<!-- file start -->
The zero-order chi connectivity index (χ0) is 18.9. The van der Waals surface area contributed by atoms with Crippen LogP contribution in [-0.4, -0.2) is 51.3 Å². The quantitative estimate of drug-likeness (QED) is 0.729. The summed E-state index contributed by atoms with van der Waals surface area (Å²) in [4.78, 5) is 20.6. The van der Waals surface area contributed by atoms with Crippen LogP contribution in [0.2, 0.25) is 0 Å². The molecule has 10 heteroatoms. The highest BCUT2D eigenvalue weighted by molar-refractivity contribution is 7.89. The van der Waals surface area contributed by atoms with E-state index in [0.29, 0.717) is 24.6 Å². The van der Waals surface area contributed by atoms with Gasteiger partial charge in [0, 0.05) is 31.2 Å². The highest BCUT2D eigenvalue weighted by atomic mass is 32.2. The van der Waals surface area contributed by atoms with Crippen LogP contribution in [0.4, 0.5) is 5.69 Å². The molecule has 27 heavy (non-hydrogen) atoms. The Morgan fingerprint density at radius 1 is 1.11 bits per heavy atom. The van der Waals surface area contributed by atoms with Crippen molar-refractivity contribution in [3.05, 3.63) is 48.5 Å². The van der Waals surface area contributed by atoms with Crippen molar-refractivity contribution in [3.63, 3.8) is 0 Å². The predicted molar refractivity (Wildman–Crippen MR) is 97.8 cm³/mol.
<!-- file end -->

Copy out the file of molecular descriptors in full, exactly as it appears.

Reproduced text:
The zero-order chi connectivity index (χ0) is 18.9. The van der Waals surface area contributed by atoms with Crippen LogP contribution in [-0.4, -0.2) is 51.3 Å². The quantitative estimate of drug-likeness (QED) is 0.729. The summed E-state index contributed by atoms with van der Waals surface area (Å²) in [4.78, 5) is 20.6. The van der Waals surface area contributed by atoms with Crippen LogP contribution in [0.2, 0.25) is 0 Å². The molecule has 10 heteroatoms. The highest BCUT2D eigenvalue weighted by molar-refractivity contribution is 7.89. The van der Waals surface area contributed by atoms with E-state index in [0.29, 0.717) is 24.6 Å². The van der Waals surface area contributed by atoms with Gasteiger partial charge in [0, 0.05) is 31.2 Å². The highest BCUT2D eigenvalue weighted by atomic mass is 32.2. The van der Waals surface area contributed by atoms with Crippen LogP contribution in [0.4, 0.5) is 5.69 Å². The molecule has 27 heavy (non-hydrogen) atoms. The Morgan fingerprint density at radius 1 is 1.11 bits per heavy atom. The van der Waals surface area contributed by atoms with Crippen molar-refractivity contribution in [3.05, 3.63) is 48.5 Å². The van der Waals surface area contributed by atoms with Crippen molar-refractivity contribution in [3.63, 3.8) is 0 Å². The predicted molar refractivity (Wildman–Crippen MR) is 97.8 cm³/mol.